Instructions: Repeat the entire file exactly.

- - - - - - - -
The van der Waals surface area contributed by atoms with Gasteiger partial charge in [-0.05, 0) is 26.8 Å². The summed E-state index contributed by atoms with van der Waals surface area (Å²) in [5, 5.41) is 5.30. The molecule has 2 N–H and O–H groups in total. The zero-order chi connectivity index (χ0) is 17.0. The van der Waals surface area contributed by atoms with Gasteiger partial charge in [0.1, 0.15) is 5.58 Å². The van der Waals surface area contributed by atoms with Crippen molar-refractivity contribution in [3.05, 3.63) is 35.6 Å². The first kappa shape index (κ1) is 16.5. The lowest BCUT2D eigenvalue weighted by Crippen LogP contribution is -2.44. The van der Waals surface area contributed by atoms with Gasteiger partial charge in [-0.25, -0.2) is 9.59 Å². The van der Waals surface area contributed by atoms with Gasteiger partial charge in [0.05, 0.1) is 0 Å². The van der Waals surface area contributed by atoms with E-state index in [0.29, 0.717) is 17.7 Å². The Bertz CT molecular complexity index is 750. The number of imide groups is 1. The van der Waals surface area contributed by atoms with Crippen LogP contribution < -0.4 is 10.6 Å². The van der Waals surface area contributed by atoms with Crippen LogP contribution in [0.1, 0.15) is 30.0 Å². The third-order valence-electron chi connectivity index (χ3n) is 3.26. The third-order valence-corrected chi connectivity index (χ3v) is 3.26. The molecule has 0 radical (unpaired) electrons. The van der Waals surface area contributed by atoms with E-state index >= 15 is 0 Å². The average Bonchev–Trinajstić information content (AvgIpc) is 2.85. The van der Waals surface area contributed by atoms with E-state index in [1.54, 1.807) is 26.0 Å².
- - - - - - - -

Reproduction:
The van der Waals surface area contributed by atoms with Gasteiger partial charge in [-0.05, 0) is 26.8 Å². The summed E-state index contributed by atoms with van der Waals surface area (Å²) in [5, 5.41) is 5.30. The molecule has 2 N–H and O–H groups in total. The zero-order chi connectivity index (χ0) is 17.0. The van der Waals surface area contributed by atoms with Gasteiger partial charge in [0.1, 0.15) is 5.58 Å². The van der Waals surface area contributed by atoms with Crippen molar-refractivity contribution in [3.05, 3.63) is 35.6 Å². The first kappa shape index (κ1) is 16.5. The lowest BCUT2D eigenvalue weighted by Crippen LogP contribution is -2.44. The van der Waals surface area contributed by atoms with Gasteiger partial charge in [-0.25, -0.2) is 9.59 Å². The van der Waals surface area contributed by atoms with Gasteiger partial charge in [0.05, 0.1) is 0 Å². The van der Waals surface area contributed by atoms with E-state index in [0.29, 0.717) is 17.7 Å². The Bertz CT molecular complexity index is 750. The number of imide groups is 1. The van der Waals surface area contributed by atoms with Crippen LogP contribution < -0.4 is 10.6 Å². The van der Waals surface area contributed by atoms with Crippen LogP contribution in [0.1, 0.15) is 30.0 Å². The third-order valence-electron chi connectivity index (χ3n) is 3.26. The third-order valence-corrected chi connectivity index (χ3v) is 3.26. The molecule has 0 radical (unpaired) electrons. The van der Waals surface area contributed by atoms with E-state index >= 15 is 0 Å². The average Bonchev–Trinajstić information content (AvgIpc) is 2.85. The van der Waals surface area contributed by atoms with E-state index in [1.54, 1.807) is 26.0 Å².